Abby LeCates is an anthropology major on the pre-medicine track. Her thesis explores the relationship between recovery networks for opioid addicts and the criminal justice system in upstate New York. Her thesis advisor is Winthrop H. Smith 1916 Professor of Sociology Jerome Himmelstein.
Q: What is your thesis about?
A: Very broadly, it’s about the opioid epidemic in upstate New York. I was initially interested in studying it because I’m really interested in medical anthropology, and I wanted to do research. I’m from upstate New York so I wanted to research a place that is important to me. I wasn’t really sure what it was going to be about at first so it’s been a long process of figuring out exactly what’s going on. But something I noticed as I was doing research and interviewing people is that even though there’s been this turn towards treatment in the present epidemic, the criminal justice system still remains embedded in responses towards addiction. That comes in part of a long history of criminalization in the country towards drug use. Initially, I was interested in specifically studying experiences of recovery, and I imagined that those experiences would be somewhat removed from the criminal justice system. But I learned that it was completely tied to it. I’m thinking about how these two contradictory approaches to addiction are working together and what that relationship looks like and how that might affect experiences of care in upstate New York.
Q: How did you come up with the idea?
A: I’ve also been really interested in studying mental health from an academic perspective within medical anthropology. I’ve been thinking about how people talk about any mental illness but then specifically addiction and the stigma that persists around addiction. A lot of effort has been done to reduce the stigma in various ways, but something that I found is people are struggling with a double stigma of having a criminal record and also being addicted. That makes recovering so much harder. I mean, a lot of the recovery organizations [will say something] like “Addiction is like diabetes, [a disease].” People make that comparison really readily just to decrease the stigma. But if you have [a disease], you don’t necessarily have a criminal record [but a lot of people in recovery do] so that just makes it doubly difficult to find housing, find employment. So part of the community mobilization that I observed was specifically taken to reduce that stigma. So there are now recovery-friendly workplaces that are opening in the county where they hire people regardless of their criminal record and they support them in their recovery. So they re-organize their work schedule around when they have to attend meetings.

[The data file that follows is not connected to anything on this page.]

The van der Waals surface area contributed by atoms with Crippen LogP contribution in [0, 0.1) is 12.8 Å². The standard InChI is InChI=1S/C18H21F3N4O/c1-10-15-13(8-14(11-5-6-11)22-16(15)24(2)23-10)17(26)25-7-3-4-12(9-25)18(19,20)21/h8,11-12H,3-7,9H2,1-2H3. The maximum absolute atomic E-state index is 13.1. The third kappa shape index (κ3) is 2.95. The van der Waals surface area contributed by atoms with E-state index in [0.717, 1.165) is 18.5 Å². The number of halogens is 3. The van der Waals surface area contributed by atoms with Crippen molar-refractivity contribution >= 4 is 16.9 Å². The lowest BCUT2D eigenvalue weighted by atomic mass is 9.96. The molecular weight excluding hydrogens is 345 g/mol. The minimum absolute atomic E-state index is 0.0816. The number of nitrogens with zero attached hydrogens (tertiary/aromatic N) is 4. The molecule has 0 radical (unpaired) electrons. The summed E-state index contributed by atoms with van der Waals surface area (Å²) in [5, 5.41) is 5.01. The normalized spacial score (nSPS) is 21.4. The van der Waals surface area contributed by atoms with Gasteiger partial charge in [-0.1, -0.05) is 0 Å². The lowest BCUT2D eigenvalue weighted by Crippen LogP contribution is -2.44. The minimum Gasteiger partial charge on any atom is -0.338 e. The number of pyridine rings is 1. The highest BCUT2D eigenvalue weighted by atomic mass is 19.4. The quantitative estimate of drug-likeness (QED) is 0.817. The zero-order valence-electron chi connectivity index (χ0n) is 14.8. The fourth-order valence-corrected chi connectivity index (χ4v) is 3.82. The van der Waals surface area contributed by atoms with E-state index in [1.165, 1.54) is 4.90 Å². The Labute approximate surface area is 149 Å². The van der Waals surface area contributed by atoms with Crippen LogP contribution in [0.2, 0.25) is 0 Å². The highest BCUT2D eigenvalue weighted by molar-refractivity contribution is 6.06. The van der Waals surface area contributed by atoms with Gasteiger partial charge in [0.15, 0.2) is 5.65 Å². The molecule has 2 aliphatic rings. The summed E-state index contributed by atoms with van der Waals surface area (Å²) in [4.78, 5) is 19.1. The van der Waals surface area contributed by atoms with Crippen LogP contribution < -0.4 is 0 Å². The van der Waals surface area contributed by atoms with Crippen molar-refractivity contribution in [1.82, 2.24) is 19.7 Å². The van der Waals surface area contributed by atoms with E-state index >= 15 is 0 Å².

Q: What has your favorite part of the process been so far?
A: I like being able to go back and talk to leaders in the community. I mean, I had lived in the community the whole time that they have been working there but just never had the same appreciation for the work that they do. And just learning about all of the work that my community is doing to take care of people has been really great to learn about and really interesting. I’m seeing this whole other side I haven’t seen before.
Q: Has this work hanged the way you view your home community at all?
A: I’m really impressed by how much people are doing to take care of people in crisis. There’s a woman who was working in hospital administration, but then she and her husband started this motel to act as a form of affordable housing. They’ve taken on so much responsibility to take care of people. She has emphasized to me throughout our conversations that she just feels like it’s her calling so she and her husband will drive people to and from the closest towns so that [their clients] can get to work on time and get to their support meetings. I just found that really impressive.
Q: What’s been the hardest part?
A: The hardest part was starting with such a broad topic, like knowing that I want to write about something within medical anthropology and then as I kept learning more through interviews, I wasn’t sure where they were going. Sorting through all that information and asking myself, “what’s going on here?” and “what’s important and what should people hear about?”
Q: What advice do you have for students thinking of writing a thesis?
A: I would say, “Yeah, go for it!” I think it’s been really rewarding to see how everything has come together and to see all of my ideas come together in a final product. And I guess it felt initially very overwhelming and definitely at some points last semester, I was like, “What am I doing?” Like this is not going to come to fruition. But at this point, in hindsight, I feel like I’ve learned a lot, just through the process of trying to sort through all my ideas and being able to interview people. I mean even just sending professional emails and not feeling so stressed about that. And making calls, getting over my terrible fear of phone calls.
Rebecca Picciotto is a Managing Opinion Editor at The Student.